Turns out there's a 4-byte entry that says how many bytes are used for the color palette, and then each color palette entry uses 3-bytes. Straight-up RGB. And then palette entries are stored in reverse order.

Also, preceded by the plain-english string "CMAP". Color Map.

[accidentally figures out the first few steps of reading a PS1 texture format from some obscure game] Oh okay, well fuck me then.

Having a quick look at one-way platforms before bed, and... Oh no. That can't be good for his neck.

Been working on a little something, and it's slowly coming together! Here's me running, skidding, and jumping around.

Quickly studied the camera in Kirby's Adventure, and I'm surprised to find that its follow window is effectively a 32Γ—32 pixel square β€” off-center by 16px left & 32px up.

The only reason why Kirby travels outside the square is because the majority of its rooms only scroll along one axis, horizontal or vertical.

First steps! Following a tutorial to get a feel for simple platforming in gamemaker *without* relying on its physics engine. No jump/fall sprites yet, I'll fix that eventually lol.

Reposting an old classic from Twitter, back when I was toying with JRPG things. Forever and always, he's always here. πŸ–πŸ¦πŸŽΆ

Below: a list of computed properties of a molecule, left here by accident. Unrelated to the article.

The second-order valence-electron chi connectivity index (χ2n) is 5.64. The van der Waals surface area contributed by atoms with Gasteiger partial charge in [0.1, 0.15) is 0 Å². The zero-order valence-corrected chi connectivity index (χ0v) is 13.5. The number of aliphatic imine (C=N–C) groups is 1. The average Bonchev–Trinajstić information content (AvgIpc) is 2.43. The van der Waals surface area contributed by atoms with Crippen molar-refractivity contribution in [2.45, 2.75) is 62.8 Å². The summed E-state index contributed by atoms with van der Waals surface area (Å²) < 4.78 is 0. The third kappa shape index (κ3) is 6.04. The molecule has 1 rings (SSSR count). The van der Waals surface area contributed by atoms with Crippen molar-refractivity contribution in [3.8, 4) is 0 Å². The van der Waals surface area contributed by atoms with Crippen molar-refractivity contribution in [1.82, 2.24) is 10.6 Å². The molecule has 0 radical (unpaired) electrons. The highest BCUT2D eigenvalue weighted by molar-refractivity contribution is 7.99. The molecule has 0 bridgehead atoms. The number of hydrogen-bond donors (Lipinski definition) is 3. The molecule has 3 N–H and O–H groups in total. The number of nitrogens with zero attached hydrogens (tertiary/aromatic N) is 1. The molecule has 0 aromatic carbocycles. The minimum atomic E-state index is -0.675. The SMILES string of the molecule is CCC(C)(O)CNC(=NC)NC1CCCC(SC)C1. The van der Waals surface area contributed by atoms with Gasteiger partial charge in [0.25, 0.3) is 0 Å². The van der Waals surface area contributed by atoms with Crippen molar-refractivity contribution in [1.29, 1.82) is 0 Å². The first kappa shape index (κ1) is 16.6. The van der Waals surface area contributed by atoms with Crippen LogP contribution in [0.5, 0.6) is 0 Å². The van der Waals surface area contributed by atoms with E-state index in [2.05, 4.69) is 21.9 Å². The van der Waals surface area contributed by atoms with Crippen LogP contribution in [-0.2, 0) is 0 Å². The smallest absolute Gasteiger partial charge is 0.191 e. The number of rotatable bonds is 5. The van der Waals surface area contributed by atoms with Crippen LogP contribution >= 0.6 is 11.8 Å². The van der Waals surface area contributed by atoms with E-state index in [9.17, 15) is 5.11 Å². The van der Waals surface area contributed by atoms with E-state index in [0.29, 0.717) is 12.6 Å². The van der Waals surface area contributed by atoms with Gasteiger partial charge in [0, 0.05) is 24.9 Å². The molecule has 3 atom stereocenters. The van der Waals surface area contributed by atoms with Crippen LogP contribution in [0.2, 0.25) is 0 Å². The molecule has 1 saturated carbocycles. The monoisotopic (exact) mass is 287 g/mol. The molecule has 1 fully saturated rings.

Most of this head was done in a few hours last night, while tonight was all about that little tuft of hair across the top. The tuft took way longer than I'd like to admit, but I'm satisfied with the result.

Right, I can think about modelling him up proper now. The endless struggle of "is this low poly enough?" begins tomorrow

Spline cage is almost done! Just a couple small details left to worry about.

Right now I've gotta deal with the hair, weird shapes that only hold up at certain angles. I need to take as much guesswork out of this as possible.

I'm finally getting back to work on an older project, feeling rejuvenated and way more confident about 3D-modelling a character.

Starting with a spline wireframe - this definitely adds more time, but it also takes a *ton* of guess work out of the modelling process for me. Way easier to tweak details and get the general forms to feel right.

In my attempt to get a GoldenEye animation in-game, I managed to squeeze one down from 90 frames @ 30 fps, to 18 frames @ 6 fps. For an animation like this, the results were promising.

Differences are plainly visible when placed side-by-side, but the reduced version sticks remarkably close to the original.

This is just a glimpse of what I'm dealing with. GoldenEye's 16-bone rig VS Half-Life's 42-bone rig. I've singled out the bones in the HL rig that match up best with the GE rig, but I don't know if I'll ever be able to match that power stance.

So I figured I wasn't going to worry about editing the death animations.

But then I had an idea. A really silly idea. And then I found the tools that will allow me to execute that really silly idea.

This is me testing just how easy it'll be to execute that really silly idea.

While playing with Xplorer FX's interrupt switch, one detail that I thought was super cool is that Tekken 3's models are selectively smoothed.

Like here, Kazuya's arms, chest, and face feature smooth shading, but his hair, neck, and gloves are flat-shaded. Count those neck tris.

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